This site is the third cemetery established in Boston for the growing population, established in 1660. The beautiful grounds house the remains of many notable figures from the American Revolution, including Declaration of Independence signers John Hancock, Samuel Adams, and Robert Treat Paine. Several other early American patriots, including Paul Revere and the casualties of the Boston Massacre, are here, too. While Benjamin Franklin is buried in Philadelphia, a large obelisk marks the resting place of his parents.
As one of the largest cemeteries in New York City, Woodlawn is the final resting place for many influential people throughout time. There are authors, like Herman Melville and business tycoons like J.C. Penney and F.W. Woolworth. However, it is a must-visit destination for Titanic aficionados and Jazz music fans. Woodlawn is the only cemetery in New York with a Titanic memorial and has many survivors (and recovered bodies of those who didn't survive) in its ranks. Many musicians, including Irving Berlin, Miles Davis, Duke Ellington, and Celia Cruz, have found an eternal home here. You can wander on your own, or take any one of several available tours to learn more about the great entombed here.
The name of this site may sound familiar to you, via Washington Irving's classic short story "The Legend of Sleepy Hollow." In fact, Irving lived in nearby Sunnyside and based his story on this cemetery and the adjacent Old Dutch Church. It was known as Tarrytown Cemetery before a request by Washington Irving to rename it, which was granted posthumously. In addition to visiting Irving's grave, you can find several other notable politicians, philanthropists, and well-to-do businessmen, such as William Rockafeller and Andrew Carnegie, buried here. The cemetery offers various walking tours, highlighting Irving and his storytelling, notable residents, and even some shocking stories only appropriate for the over 18 crowd.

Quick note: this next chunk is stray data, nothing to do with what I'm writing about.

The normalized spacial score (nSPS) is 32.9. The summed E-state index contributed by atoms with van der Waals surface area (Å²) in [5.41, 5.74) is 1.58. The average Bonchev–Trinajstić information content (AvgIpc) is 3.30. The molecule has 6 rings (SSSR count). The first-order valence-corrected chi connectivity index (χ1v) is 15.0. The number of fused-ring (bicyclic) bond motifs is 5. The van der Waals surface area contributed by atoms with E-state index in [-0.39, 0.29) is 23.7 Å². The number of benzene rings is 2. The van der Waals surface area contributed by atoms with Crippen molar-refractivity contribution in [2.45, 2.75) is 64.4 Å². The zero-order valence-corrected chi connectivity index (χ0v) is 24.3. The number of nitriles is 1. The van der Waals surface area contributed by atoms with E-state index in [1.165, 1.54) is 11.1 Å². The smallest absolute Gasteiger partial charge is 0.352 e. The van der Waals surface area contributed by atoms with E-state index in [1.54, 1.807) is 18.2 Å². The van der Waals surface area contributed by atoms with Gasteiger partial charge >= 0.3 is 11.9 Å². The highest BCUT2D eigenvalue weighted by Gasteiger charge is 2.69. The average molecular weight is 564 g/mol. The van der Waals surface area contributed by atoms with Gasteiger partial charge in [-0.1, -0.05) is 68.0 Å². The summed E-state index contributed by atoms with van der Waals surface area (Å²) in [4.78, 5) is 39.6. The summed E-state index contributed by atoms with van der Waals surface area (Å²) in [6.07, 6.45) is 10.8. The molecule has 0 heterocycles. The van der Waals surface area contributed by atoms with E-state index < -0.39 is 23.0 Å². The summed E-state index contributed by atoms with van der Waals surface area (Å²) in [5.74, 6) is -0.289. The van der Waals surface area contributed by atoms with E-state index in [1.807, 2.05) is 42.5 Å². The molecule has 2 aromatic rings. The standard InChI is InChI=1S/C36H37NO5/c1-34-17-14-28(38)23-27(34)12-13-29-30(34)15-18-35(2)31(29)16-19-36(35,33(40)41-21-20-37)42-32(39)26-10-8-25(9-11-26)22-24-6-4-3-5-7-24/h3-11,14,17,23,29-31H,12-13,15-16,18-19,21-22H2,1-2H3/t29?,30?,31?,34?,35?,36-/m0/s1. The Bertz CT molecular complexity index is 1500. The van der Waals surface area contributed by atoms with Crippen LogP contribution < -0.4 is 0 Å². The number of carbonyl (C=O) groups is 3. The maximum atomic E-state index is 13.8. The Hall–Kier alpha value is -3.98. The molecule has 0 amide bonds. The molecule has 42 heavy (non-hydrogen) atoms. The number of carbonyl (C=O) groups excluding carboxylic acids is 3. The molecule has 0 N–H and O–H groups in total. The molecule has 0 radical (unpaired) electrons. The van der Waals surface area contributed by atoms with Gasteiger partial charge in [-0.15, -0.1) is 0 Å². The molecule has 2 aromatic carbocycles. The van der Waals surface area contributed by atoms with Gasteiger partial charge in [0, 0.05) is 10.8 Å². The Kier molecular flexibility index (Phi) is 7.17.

This cemetery is interesting in that its most famous resident was buried here when it was not a cemetery at all, but an open field. During the Salem Witch Trials, Giles Corey was accused of witchcraft and refused to enter a plea. As a result, he was "pressed" in the field beyond the jail, and was crushed to death under a pile of heavy rocks. His last words were said to be a curse against the town, and his ghost is often reported walking in the fields which now house the Howard Street Cemetery. Other notable graves here include Revolutionary War soldiers and local ship captains.